Lipids account for approximately 40 percent of the organic matter in your body, which represents approximately 15 percent of your body weight. Lipids fit into four subclasses: fatty acids, triacylglycerols, phospholipids and steroids. Your cellular membranes consist primarily of phospholipids. These phospholipids contain both a phosphate group and a nitrogen-containing compound such as choline. When present in food, phospholipids allow fat and water to mix, in turn allowing fats to become part of your blood and move in and out of cells and vessels.
Phospholipids have a similar overall structure to triacylglycerols, but phospholipids have a phosphorus molecule in a location where a fatty acid molecule occurs in triacylglycerols. This slight difference in structure gives phospholipids one molecule that repels water and one molecule that attracts water. In water, phospholipids organize into clusters and carry fat-containing molecules such as vitamins, hormones and lipoproteins throughout your body. Phosphatidylcholine and phosphatidylserine are important phospholipids that your body requires for cell function.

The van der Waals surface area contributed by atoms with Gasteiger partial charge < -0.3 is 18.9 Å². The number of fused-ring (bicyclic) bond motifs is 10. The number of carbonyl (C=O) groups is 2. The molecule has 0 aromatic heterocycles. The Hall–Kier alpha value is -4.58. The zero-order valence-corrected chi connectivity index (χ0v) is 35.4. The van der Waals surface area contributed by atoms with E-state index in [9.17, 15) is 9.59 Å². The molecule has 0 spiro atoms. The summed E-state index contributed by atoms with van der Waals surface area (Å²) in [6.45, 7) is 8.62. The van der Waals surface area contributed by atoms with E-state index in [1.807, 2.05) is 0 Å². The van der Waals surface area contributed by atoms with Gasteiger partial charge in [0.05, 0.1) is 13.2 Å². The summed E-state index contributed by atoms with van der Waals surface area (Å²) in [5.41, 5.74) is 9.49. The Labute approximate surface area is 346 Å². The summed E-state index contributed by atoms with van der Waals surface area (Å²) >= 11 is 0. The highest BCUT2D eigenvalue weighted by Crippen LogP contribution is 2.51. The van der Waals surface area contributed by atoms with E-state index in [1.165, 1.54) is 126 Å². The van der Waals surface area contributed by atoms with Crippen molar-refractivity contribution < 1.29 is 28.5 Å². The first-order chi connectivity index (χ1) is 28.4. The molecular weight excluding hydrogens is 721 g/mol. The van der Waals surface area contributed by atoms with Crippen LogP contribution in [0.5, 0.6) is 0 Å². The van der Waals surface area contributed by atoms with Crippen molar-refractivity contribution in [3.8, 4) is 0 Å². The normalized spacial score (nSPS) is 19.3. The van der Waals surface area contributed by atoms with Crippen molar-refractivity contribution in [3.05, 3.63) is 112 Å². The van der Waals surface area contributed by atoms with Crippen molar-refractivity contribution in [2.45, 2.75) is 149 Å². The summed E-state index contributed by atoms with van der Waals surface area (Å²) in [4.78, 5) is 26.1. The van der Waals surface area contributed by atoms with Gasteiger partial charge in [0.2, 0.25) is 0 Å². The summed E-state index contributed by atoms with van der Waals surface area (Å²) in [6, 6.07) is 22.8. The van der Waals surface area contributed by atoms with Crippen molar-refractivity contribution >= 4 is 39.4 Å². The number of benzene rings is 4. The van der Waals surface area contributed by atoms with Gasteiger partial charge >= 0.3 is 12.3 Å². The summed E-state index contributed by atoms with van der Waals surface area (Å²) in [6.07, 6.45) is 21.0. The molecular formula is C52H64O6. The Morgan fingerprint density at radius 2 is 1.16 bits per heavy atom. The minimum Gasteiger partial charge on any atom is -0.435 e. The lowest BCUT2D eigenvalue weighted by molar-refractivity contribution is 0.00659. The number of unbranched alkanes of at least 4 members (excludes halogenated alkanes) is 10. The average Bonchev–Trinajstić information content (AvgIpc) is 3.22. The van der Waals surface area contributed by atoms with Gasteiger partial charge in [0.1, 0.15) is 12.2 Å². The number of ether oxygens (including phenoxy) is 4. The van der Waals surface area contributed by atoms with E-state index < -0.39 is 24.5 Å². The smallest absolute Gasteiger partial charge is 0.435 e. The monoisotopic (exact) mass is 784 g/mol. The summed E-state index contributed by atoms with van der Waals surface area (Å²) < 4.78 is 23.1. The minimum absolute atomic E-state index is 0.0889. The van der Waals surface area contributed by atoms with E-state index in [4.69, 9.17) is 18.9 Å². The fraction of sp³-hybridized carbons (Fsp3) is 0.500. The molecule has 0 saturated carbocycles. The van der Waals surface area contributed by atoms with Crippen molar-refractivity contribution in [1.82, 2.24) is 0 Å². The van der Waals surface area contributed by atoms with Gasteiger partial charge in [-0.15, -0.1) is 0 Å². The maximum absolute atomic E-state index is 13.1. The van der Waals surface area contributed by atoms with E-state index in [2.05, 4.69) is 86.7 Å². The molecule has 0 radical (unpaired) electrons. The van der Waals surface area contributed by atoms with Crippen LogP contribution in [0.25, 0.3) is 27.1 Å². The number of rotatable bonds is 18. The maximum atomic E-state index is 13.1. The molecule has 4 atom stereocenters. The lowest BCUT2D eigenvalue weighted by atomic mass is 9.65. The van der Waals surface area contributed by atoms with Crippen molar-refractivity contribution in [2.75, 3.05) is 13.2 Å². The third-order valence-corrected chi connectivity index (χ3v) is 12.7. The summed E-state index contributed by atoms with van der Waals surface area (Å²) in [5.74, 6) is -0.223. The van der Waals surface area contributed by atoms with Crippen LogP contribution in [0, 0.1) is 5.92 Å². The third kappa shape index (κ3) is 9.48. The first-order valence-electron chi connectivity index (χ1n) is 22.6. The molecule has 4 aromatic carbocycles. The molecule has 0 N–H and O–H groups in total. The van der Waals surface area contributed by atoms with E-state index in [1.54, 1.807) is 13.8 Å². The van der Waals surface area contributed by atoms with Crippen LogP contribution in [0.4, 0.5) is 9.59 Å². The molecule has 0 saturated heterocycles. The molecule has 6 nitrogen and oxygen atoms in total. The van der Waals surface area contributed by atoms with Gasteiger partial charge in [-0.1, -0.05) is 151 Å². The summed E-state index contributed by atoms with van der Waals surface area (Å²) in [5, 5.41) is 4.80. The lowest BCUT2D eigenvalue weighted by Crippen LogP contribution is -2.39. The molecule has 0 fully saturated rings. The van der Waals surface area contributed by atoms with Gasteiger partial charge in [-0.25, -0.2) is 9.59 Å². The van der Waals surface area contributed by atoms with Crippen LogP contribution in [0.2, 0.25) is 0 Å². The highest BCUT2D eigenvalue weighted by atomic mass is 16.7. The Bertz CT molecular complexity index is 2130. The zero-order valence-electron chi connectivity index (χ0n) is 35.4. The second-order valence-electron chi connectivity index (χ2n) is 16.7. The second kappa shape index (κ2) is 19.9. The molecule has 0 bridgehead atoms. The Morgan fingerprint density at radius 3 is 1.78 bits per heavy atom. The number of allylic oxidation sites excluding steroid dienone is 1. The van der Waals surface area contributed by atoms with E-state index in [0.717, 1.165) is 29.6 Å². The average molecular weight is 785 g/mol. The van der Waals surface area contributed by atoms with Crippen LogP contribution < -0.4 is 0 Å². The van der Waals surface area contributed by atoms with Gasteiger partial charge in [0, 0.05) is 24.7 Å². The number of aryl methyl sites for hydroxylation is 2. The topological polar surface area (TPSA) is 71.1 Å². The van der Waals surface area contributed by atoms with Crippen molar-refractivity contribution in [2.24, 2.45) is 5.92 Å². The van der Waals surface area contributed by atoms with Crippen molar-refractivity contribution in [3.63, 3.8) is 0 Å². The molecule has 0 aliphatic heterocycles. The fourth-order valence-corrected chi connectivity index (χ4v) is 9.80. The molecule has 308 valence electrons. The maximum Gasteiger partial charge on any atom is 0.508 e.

Function of Phospholipids
Phospholipids serve as barriers for your cells and have a role in other specialized functions as well. Dipalmitoylphosphatidylcholine is the phospholipid responsible for helping your lungs expand during breathing. Cephalin is a phospholipid in your brain's white matter, neural tissue, nerves and spinal cord. Sphingomyelin, another phospholipid, is a source of ceramide, one of the substances your body needs to kill defective cells. Lecithin is one of the components of bile, a substance your liver produces to help with digestion.
Phospholipids in the Diet
Your body has the capacity to produce some phospholipids naturally. You can also get phospholipids from dietary sources, however. The administration of phospholipids can influence functions associated with membrane proteins and correct them to some extent if needed. Phosphatidylcholine can help treat liver disease and serves as a precursor of choline, a compound in the synthesis of acetylcholine, which can improve both memory and muscle function. Check with your doctor before adding supplements to your diet.
Egg yolks, liver, wheat germ and peanuts contain the phospholipid lecithin. Your body can only synthesize lecithin if you have sufficient choline in your diet, however. You can also find phospholipids in soy, milk and lightly cooked meats. Most fats, oils and fat-containing foods contain phospholipids as well.
- “Human Physiology: The Mechanisms of Body Function”; Arthur Vander et al; 1998
- “Guyton and Hall Textbook of Medical Physiology”; John E. Hall; 2010
- "Harrison's Principles of Internal Medicine"; Dennis Kasper, Eugene Braunwald, Stephen Hauser, Dan Longo, J. Larry Jameson and Anthony Fauci; 2004
- NYU Langone Medical Center: Lecithin